Pacific Maritime Association v. National Labor Relations Board, No. 19-1101 (D.C. Cir. 2020)

Annotate this Case
Justia Opinion Summary

Pacific is the multi-employer bargaining representative in collective bargaining agreements (CBAs) for its employer members. One member, Long Beach, employs watchmen, represented by Local 26, and marine clerks, represented by another union, under separate agreements. Pleas, a watchman, had a work-related argument with a marine clerk, who filed a grievance against Pleas under the clerks' CBA. Local 26 wrote Pacific that it was not bound by that agreement and requested that Pacific not take action against Local 26 members based on the proceedings. Neither Pleas nor a Local 26 representative attended the arbitration hearing. The Arbitrator found that Pleas had violated the clerks' CBA and should be suspended from working at all Pacific employer member terminals for 28 days. Pacific notified its employer members of Pleas’ suspension. Local 26 filed unfair labor practice charges, alleging that those actions impermissibly modified the Watchmen’s Agreement and unilaterally imposed a new term and condition of employment without bargaining.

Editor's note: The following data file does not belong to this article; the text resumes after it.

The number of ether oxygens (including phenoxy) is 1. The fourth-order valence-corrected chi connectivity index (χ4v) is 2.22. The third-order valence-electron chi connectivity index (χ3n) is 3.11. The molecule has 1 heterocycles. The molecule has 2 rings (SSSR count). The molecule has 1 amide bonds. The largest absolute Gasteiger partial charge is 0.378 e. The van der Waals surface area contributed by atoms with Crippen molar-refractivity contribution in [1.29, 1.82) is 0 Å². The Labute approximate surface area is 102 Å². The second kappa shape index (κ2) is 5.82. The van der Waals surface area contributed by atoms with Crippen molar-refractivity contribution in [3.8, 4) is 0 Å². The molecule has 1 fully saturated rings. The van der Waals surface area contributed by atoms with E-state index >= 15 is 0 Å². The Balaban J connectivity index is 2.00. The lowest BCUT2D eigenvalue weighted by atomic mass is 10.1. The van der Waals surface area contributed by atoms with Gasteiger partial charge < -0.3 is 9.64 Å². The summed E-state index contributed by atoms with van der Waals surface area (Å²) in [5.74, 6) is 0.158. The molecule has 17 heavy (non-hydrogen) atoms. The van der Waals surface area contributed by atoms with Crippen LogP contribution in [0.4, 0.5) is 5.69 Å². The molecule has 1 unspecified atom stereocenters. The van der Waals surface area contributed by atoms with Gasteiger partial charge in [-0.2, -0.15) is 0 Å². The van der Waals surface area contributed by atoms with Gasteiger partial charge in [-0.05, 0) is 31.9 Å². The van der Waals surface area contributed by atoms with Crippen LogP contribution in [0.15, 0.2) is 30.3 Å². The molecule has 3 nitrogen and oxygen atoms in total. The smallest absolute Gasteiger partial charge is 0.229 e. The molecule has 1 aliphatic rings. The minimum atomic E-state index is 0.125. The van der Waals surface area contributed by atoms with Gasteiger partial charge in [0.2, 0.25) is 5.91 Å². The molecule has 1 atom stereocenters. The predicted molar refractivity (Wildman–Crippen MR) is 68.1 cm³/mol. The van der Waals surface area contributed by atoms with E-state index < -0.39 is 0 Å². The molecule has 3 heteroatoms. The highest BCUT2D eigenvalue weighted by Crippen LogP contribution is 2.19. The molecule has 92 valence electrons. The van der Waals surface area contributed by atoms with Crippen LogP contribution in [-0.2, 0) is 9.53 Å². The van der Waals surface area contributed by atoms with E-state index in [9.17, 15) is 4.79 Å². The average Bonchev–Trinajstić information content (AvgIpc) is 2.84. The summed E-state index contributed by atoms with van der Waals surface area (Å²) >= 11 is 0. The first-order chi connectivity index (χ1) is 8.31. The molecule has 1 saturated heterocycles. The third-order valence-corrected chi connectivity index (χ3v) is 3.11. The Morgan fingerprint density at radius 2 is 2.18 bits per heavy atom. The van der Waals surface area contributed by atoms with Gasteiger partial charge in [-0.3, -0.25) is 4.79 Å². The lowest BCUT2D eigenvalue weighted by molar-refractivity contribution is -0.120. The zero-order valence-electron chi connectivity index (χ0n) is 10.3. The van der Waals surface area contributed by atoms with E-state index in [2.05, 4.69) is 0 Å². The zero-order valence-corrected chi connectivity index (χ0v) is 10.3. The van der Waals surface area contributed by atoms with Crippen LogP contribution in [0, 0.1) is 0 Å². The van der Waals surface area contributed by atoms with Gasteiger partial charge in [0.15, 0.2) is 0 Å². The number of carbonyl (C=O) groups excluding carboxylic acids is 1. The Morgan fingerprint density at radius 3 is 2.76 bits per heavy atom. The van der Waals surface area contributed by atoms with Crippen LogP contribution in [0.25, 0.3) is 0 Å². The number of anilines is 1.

The NLRB and D.C. Circuit found a violation of the NLRA, 29 U.S.C. 158(a)(1), (5), 158(d). Under the Watchmen’s Agreement, there was no “sound arguable basis” for Pacific and Long Beach to apply the clerks' CBA procedures and enforce the Arbitrator’s order against Pleas, who was covered under the Watchmen’s Agreement. Doing so unlawfully unilaterally changed the terms and conditions of Pleas’ employment.

Download PDF